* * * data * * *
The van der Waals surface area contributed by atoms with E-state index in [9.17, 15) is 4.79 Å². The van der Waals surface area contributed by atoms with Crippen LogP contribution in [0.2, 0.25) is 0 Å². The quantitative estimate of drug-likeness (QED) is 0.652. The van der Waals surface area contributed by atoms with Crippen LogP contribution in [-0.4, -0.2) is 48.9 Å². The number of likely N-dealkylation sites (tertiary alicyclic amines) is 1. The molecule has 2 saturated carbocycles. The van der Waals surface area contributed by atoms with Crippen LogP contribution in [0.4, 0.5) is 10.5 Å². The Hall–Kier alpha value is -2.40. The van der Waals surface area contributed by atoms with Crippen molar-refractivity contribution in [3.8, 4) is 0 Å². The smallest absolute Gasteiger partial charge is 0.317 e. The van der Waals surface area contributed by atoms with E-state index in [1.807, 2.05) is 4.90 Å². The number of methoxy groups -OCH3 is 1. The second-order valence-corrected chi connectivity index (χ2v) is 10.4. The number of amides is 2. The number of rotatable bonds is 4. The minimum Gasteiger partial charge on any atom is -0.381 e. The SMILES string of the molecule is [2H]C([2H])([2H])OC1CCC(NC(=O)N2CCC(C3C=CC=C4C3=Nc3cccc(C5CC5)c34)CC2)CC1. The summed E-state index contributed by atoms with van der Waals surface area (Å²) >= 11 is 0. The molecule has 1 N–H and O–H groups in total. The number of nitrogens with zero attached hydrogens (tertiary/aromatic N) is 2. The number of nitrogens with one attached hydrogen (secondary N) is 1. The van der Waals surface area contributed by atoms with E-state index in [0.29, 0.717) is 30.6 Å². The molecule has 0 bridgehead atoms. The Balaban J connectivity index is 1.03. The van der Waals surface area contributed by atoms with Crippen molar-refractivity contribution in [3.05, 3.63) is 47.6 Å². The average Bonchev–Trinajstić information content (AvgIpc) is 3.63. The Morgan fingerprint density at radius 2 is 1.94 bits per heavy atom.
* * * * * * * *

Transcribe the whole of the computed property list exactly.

The van der Waals surface area contributed by atoms with E-state index in [9.17, 15) is 4.79 Å². The van der Waals surface area contributed by atoms with Crippen LogP contribution in [0.2, 0.25) is 0 Å². The quantitative estimate of drug-likeness (QED) is 0.652. The van der Waals surface area contributed by atoms with Crippen LogP contribution in [-0.4, -0.2) is 48.9 Å². The number of likely N-dealkylation sites (tertiary alicyclic amines) is 1. The molecule has 2 saturated carbocycles. The van der Waals surface area contributed by atoms with Crippen LogP contribution in [0.4, 0.5) is 10.5 Å². The Hall–Kier alpha value is -2.40. The van der Waals surface area contributed by atoms with Crippen molar-refractivity contribution in [3.8, 4) is 0 Å². The smallest absolute Gasteiger partial charge is 0.317 e. The van der Waals surface area contributed by atoms with E-state index in [1.807, 2.05) is 4.90 Å². The number of methoxy groups -OCH3 is 1. The second-order valence-corrected chi connectivity index (χ2v) is 10.4. The number of amides is 2. The number of rotatable bonds is 4. The minimum Gasteiger partial charge on any atom is -0.381 e. The SMILES string of the molecule is [2H]C([2H])([2H])OC1CCC(NC(=O)N2CCC(C3C=CC=C4C3=Nc3cccc(C5CC5)c34)CC2)CC1. The summed E-state index contributed by atoms with van der Waals surface area (Å²) >= 11 is 0. The molecule has 1 N–H and O–H groups in total. The number of nitrogens with zero attached hydrogens (tertiary/aromatic N) is 2. The number of nitrogens with one attached hydrogen (secondary N) is 1. The van der Waals surface area contributed by atoms with E-state index in [0.29, 0.717) is 30.6 Å². The molecule has 0 bridgehead atoms. The Balaban J connectivity index is 1.03. The van der Waals surface area contributed by atoms with Crippen molar-refractivity contribution in [3.05, 3.63) is 47.6 Å². The average Bonchev–Trinajstić information content (AvgIpc) is 3.63. The Morgan fingerprint density at radius 2 is 1.94 bits per heavy atom.